- The Washington Times - Wednesday, September 18, 2002

Nearly $70 million have been cast to the winds in a futile effort to get the public to embrace the latest dollar coin. Three years after its splashy introduction by the U.S. Mint, the Sacawagea gold-tinted $1 coin has proved to be as big a flop as the Susan B. Anthony $1 coin only more costly to taxpayers. The U.S. Mint frittered away an astonishing $67.1 million on a marketing campaign designed to get people interested in the new coin. But according to the U.S. Mint itself, the $1 Sacawagea coin is used in just 1 percent of all transactions.

Retailers don't stock it. The public won't use it. Last week, the General Accounting Office (GAO) admitted the obvious, too, noting that the Sacawagea coin "has failed to achieve widespread use." Wisely, the GAO recommended that the U.S. Mint quit throwing taxpayer dollars at the unloved coin, unless and until it can come up with a better plan to gain public acceptance for it.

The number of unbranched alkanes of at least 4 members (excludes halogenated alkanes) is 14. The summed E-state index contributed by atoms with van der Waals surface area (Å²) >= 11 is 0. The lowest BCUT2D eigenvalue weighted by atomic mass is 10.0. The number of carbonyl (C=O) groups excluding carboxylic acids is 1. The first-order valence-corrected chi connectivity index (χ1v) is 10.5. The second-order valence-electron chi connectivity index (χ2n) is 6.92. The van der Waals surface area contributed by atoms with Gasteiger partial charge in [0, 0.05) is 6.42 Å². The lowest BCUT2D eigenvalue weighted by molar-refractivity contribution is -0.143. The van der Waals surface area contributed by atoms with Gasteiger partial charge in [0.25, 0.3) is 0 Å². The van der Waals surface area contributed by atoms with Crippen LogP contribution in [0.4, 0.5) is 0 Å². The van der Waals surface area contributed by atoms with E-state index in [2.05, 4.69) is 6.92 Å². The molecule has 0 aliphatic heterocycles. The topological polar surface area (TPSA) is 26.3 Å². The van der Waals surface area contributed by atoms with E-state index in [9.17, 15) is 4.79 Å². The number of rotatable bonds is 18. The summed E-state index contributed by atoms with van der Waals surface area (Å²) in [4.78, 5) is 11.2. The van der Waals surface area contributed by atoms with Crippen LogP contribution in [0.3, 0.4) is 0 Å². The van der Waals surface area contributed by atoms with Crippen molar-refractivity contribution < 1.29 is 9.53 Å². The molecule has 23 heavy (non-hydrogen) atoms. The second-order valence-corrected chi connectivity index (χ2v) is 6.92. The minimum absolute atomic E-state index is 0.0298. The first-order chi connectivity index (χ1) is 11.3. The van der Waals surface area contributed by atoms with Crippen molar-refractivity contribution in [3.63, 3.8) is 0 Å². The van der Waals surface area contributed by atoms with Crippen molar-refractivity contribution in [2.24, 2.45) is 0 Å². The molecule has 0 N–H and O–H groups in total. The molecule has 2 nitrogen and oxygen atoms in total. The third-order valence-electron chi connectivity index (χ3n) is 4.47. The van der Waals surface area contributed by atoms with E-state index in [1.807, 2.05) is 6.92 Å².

Two strikes should be enough at this point, though. While the U.S. Mint has posited a "substantial taxpayer benefit" in the event of widespread acceptance of the dollar coin, the actual results have been almost exactly the opposite two times running. For whatever reason, Americans just seem to prefer the traditional paper $1 bill even if it is subject to being crumpled and torn, and requires more frequent printing of new money to replace worn-out old bills. The U.S. Mint should quit trying to force the dollar coin down the public's throat.

Surely, in this era of scarce government resources, there are better uses to which $67.1 million can be put.

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